On Sept. 14, State Representatives Kent Smith (District 8) and Nickie Antonio (District 13) announced their primary co-sponsorship in the Ohio House of Representatives of a resolution calling on “legislators at the state and federal level and other communities and jurisdictions to support an amendment to the United States Constitution that would abolish corporate personhood and the doctrine of money as speech.”
Also present at the Sept. 14 press announcement, held in South Euclid, were 30 Move to Amend supporters, and State Senator Michael Skindell (District 23) who introduced an identical resolution, SR 187, in the Ohio Senate in 2015. State Rep. Janine Boyd (District 9), who represents Cleveland Heights, University Heights and Shaker Heights, is one of 11 co-sponsors of the House resolution, which has not yet been assigned a number. The text of SR 187 is here: http://bit.ly/2d3ywoj.
Why this resolution, and why now?
In mid-August, the Greater Cleveland Regional Transit Authority (RTA) cut bus service and hiked fares again. If you use public transit, you are spending more time and more money getting where you need to go. Those who have a choice are less likely to choose RTA when it is inconvenient, expensive, and doesn't take them right to their destination. But, if you depend on public transportation, you probably already have greater difficulty getting to work, medical care, school and grocery stores.
The cost of a single bus or rapid transit ride has risen from $2.25 to $2.50, and will go up again, to $2.75, in 2018. Transfers are no longer available. A monthly pass went from $85 to $95, and in 2018 it will cost $105.
In Cleveland Heights and University Heights, RTA has shortened four bus routes:
We’re writing this column over the Fourth of July weekend. It seems a good time to reflect on the importance of the rule of law to our democratic system. Legislatures, which we elect, make law; court systems adjudicate that law. It is a highly imperfect system in which tragic mistakes are made daily, but we have not yet found a better method by which to govern ourselves. Our legal system operates from the municipal level up to the state and then the federal level. The U.S. Supreme Court has the final word.
Or does it?
To shed light on this question, we reviewed some testimony presented to Cleveland Heights City Council at the third annual Democracy Day public hearing held last Jan. 21. Stewart Robinson and Dean Sieck addressed the threat that international trade mechanisms TISA and ISDS pose to municipalities like University Heights and Cleveland Heights.
On a warm May evening last year, about 230 Cleveland Heights residents packed a meeting room at the Community Center to oppose the city’s move to lease its water system to a private, for-profit corporation. When more than 200 people show up at a meeting on short notice, you can assume each of them represents many more who were unable to be there.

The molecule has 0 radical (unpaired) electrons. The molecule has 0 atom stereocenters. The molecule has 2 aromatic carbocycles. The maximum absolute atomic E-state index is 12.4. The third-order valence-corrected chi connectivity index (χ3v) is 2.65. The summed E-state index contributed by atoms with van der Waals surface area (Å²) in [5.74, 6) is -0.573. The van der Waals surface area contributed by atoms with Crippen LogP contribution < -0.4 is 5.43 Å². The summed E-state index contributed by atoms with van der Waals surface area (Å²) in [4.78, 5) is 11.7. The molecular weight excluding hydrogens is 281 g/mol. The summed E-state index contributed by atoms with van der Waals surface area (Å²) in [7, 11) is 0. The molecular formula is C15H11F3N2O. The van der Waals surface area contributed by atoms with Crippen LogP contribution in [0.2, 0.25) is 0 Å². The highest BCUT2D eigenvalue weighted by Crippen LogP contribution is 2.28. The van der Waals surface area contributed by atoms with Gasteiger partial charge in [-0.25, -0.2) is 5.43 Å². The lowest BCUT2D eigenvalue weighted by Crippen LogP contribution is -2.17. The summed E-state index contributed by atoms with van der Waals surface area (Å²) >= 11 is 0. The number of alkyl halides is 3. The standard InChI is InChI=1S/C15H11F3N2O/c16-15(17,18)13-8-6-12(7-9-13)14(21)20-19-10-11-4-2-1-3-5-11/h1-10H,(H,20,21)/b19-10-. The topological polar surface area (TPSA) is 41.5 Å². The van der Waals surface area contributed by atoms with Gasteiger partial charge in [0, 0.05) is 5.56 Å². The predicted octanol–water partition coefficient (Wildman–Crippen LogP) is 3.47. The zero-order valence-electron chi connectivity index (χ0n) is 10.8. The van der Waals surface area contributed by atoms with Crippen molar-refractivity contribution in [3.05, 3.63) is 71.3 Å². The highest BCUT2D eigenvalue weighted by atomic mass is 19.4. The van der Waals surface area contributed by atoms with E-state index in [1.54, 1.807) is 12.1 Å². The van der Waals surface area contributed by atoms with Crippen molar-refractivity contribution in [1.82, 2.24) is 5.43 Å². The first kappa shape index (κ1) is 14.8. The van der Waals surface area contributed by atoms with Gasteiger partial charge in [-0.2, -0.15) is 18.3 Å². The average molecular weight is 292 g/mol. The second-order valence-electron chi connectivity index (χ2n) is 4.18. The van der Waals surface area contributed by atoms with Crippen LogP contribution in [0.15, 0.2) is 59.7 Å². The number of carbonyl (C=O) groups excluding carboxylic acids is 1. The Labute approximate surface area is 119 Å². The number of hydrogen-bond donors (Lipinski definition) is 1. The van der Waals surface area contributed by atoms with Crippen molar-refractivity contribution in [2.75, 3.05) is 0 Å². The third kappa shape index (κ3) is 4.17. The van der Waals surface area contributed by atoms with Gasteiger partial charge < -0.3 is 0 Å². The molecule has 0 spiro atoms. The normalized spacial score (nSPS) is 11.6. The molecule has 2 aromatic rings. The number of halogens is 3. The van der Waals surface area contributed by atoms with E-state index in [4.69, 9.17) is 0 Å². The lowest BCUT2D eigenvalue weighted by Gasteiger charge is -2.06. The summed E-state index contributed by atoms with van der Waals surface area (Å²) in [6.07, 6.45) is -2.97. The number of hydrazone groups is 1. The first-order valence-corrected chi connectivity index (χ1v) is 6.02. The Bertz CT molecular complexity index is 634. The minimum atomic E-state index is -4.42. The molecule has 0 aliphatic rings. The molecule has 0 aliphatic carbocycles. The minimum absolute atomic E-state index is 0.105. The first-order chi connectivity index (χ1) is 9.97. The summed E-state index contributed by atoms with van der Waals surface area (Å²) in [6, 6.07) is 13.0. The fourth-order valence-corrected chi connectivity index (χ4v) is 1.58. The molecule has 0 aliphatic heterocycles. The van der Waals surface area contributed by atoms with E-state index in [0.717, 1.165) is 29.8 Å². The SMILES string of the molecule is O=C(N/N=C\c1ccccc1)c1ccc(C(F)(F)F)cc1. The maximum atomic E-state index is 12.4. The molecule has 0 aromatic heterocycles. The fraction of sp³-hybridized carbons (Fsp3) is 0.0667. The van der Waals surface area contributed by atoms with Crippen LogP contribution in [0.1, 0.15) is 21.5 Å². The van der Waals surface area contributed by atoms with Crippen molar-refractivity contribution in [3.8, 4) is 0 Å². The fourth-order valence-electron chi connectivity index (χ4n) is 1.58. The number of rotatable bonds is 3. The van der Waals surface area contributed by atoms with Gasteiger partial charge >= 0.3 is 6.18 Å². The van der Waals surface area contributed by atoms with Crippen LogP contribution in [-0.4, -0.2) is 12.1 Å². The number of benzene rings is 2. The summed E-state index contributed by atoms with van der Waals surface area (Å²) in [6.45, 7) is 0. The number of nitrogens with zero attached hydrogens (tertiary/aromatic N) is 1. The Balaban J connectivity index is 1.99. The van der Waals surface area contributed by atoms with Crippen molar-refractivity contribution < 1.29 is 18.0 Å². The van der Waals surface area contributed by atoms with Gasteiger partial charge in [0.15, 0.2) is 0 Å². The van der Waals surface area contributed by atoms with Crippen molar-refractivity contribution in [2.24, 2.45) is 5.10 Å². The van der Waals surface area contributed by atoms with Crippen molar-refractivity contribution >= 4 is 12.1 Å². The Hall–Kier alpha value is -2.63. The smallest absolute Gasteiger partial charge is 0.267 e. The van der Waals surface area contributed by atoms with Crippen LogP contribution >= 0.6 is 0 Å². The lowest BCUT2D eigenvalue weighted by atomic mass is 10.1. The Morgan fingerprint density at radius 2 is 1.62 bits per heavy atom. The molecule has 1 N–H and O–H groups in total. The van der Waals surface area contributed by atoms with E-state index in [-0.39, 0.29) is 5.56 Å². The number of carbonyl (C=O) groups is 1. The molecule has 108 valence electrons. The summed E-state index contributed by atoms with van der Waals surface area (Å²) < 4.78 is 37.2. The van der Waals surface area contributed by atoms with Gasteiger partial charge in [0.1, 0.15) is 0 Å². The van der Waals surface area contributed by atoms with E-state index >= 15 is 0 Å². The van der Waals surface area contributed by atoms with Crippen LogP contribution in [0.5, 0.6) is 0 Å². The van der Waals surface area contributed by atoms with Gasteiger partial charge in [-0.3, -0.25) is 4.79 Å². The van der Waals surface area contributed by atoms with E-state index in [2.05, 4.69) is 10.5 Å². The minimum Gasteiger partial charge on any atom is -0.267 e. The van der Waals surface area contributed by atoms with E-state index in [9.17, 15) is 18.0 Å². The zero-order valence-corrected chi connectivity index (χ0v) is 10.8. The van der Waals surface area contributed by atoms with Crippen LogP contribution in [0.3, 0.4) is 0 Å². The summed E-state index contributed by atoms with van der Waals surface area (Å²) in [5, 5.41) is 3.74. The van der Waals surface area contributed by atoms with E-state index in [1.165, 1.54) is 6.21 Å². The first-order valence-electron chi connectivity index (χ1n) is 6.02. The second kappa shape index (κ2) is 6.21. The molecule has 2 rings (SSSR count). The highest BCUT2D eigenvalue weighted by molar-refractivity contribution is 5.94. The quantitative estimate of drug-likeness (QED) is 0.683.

City council members listened to their constituents and went back to the drawing board. As a result, in January 2017, Cleveland Heights will join more than 70 Northeast Ohio communities that get their water directly from the Cleveland Water Department, resulting in substantial savings for residents and businesses.
Flash forward a year or so. Beginning this month, the city will contract out its building department operations to Colorado-based SAFEbuilt, a private, for-profit corporation.
Welcome to Heights of Democracy, a new column that will explore the meaning and practice of democracy locally, in Cleveland Heights and University Heights. We will tackle questions such as: How have grassroots efforts by Heights individuals and groups promoted civic involvement and democracy in our communities? How do neighbors work together to make life better for everyone? How do residents interact with our municipal governments? What local governance practices might elicit increased and more-effective citizen participation? How is our local autonomy enhanced or limited by state and federal policies and economic priorities? If you have topics to suggest that shed light on these issues, we’d love to hear from you.
For decades, Heights citizens have been passionately and effectively involved in our communities, often resisting powerful interests, from stopping the Clark and Lee freeways in the 1960s, to fighting racially based blockbusting in the 1970s, ‘80s and ‘90s. The Heights Coalition for Public Education is a grassroots group working in this tradition, as two young members illustrated early this year.